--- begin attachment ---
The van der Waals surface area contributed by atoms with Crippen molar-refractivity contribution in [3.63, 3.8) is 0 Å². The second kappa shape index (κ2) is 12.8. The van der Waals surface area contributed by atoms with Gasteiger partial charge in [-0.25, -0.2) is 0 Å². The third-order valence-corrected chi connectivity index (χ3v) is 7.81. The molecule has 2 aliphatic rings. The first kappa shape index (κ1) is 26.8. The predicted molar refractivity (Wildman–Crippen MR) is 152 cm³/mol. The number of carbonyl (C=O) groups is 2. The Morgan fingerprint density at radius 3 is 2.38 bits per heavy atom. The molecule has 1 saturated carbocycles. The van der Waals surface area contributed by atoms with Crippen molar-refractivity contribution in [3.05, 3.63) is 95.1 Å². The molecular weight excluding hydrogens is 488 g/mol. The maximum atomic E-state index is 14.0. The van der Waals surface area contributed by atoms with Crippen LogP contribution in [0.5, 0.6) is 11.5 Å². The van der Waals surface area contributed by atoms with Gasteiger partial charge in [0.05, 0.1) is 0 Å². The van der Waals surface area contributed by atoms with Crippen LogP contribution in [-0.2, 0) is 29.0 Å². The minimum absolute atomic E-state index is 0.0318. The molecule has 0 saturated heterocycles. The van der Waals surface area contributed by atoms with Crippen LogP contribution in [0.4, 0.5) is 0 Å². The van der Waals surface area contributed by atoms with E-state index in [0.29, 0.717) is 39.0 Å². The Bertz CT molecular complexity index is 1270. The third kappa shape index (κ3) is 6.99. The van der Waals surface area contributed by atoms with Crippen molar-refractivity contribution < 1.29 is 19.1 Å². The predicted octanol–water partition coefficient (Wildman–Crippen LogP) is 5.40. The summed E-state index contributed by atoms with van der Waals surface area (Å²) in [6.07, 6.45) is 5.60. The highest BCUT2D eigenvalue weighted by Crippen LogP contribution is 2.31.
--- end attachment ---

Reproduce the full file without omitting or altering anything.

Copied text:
The van der Waals surface area contributed by atoms with Crippen molar-refractivity contribution in [3.63, 3.8) is 0 Å². The second kappa shape index (κ2) is 12.8. The van der Waals surface area contributed by atoms with Gasteiger partial charge in [-0.25, -0.2) is 0 Å². The third-order valence-corrected chi connectivity index (χ3v) is 7.81. The molecule has 2 aliphatic rings. The first kappa shape index (κ1) is 26.8. The predicted molar refractivity (Wildman–Crippen MR) is 152 cm³/mol. The number of carbonyl (C=O) groups is 2. The Morgan fingerprint density at radius 3 is 2.38 bits per heavy atom. The molecule has 1 saturated carbocycles. The van der Waals surface area contributed by atoms with Crippen molar-refractivity contribution in [3.05, 3.63) is 95.1 Å². The molecular weight excluding hydrogens is 488 g/mol. The maximum atomic E-state index is 14.0. The van der Waals surface area contributed by atoms with Crippen LogP contribution in [0.5, 0.6) is 11.5 Å². The van der Waals surface area contributed by atoms with Gasteiger partial charge in [0.05, 0.1) is 0 Å². The van der Waals surface area contributed by atoms with Crippen LogP contribution in [-0.2, 0) is 29.0 Å². The minimum absolute atomic E-state index is 0.0318. The molecule has 0 saturated heterocycles. The van der Waals surface area contributed by atoms with Crippen LogP contribution in [0.4, 0.5) is 0 Å². The van der Waals surface area contributed by atoms with E-state index in [0.29, 0.717) is 39.0 Å². The Bertz CT molecular complexity index is 1270. The third kappa shape index (κ3) is 6.99. The van der Waals surface area contributed by atoms with Crippen molar-refractivity contribution < 1.29 is 19.1 Å². The predicted octanol–water partition coefficient (Wildman–Crippen LogP) is 5.40. The summed E-state index contributed by atoms with van der Waals surface area (Å²) in [6.07, 6.45) is 5.60. The highest BCUT2D eigenvalue weighted by Crippen LogP contribution is 2.31.